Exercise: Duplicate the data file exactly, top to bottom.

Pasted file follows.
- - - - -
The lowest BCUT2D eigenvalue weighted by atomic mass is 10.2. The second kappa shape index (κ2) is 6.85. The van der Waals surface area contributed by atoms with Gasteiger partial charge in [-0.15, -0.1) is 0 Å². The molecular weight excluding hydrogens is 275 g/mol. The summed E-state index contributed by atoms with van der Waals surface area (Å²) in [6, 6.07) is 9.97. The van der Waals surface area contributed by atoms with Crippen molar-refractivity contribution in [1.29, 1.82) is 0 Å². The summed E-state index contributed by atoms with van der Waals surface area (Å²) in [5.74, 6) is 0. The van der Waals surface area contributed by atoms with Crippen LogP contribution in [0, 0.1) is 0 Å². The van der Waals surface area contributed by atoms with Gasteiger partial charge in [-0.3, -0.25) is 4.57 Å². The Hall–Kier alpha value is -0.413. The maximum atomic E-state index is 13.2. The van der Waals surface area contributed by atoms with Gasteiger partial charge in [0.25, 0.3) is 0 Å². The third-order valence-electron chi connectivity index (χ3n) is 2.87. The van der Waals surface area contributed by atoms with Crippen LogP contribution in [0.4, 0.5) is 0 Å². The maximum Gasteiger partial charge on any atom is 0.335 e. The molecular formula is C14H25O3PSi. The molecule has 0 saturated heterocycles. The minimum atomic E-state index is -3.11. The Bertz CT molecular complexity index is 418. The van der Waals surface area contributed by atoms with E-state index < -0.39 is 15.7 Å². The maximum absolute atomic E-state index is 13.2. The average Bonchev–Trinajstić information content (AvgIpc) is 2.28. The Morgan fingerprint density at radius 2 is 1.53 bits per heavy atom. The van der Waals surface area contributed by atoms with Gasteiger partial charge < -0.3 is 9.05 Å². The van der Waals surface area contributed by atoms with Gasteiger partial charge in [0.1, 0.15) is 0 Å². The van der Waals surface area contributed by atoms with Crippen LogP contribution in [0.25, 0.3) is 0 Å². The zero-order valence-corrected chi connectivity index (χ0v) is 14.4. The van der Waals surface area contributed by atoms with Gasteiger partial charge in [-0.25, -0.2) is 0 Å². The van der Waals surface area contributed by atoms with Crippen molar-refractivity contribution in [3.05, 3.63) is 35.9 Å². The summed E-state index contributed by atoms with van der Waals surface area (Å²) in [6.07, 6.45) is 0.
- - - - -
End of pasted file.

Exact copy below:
The lowest BCUT2D eigenvalue weighted by atomic mass is 10.2. The second kappa shape index (κ2) is 6.85. The van der Waals surface area contributed by atoms with Gasteiger partial charge in [-0.15, -0.1) is 0 Å². The molecular weight excluding hydrogens is 275 g/mol. The summed E-state index contributed by atoms with van der Waals surface area (Å²) in [6, 6.07) is 9.97. The van der Waals surface area contributed by atoms with Crippen molar-refractivity contribution in [1.29, 1.82) is 0 Å². The summed E-state index contributed by atoms with van der Waals surface area (Å²) in [5.74, 6) is 0. The van der Waals surface area contributed by atoms with Crippen LogP contribution in [0, 0.1) is 0 Å². The van der Waals surface area contributed by atoms with Gasteiger partial charge in [-0.3, -0.25) is 4.57 Å². The Hall–Kier alpha value is -0.413. The maximum atomic E-state index is 13.2. The van der Waals surface area contributed by atoms with Gasteiger partial charge in [0.25, 0.3) is 0 Å². The third-order valence-electron chi connectivity index (χ3n) is 2.87. The van der Waals surface area contributed by atoms with Crippen LogP contribution in [0.4, 0.5) is 0 Å². The maximum Gasteiger partial charge on any atom is 0.335 e. The molecular formula is C14H25O3PSi. The molecule has 0 saturated heterocycles. The minimum atomic E-state index is -3.11. The Bertz CT molecular complexity index is 418. The van der Waals surface area contributed by atoms with E-state index < -0.39 is 15.7 Å². The maximum absolute atomic E-state index is 13.2. The average Bonchev–Trinajstić information content (AvgIpc) is 2.28. The Morgan fingerprint density at radius 2 is 1.53 bits per heavy atom. The van der Waals surface area contributed by atoms with Gasteiger partial charge < -0.3 is 9.05 Å². The van der Waals surface area contributed by atoms with Gasteiger partial charge in [0.1, 0.15) is 0 Å². The van der Waals surface area contributed by atoms with Crippen LogP contribution in [0.25, 0.3) is 0 Å². The zero-order valence-corrected chi connectivity index (χ0v) is 14.4. The van der Waals surface area contributed by atoms with Gasteiger partial charge in [-0.25, -0.2) is 0 Å². The van der Waals surface area contributed by atoms with Crippen molar-refractivity contribution in [3.05, 3.63) is 35.9 Å². The summed E-state index contributed by atoms with van der Waals surface area (Å²) in [6.07, 6.45) is 0.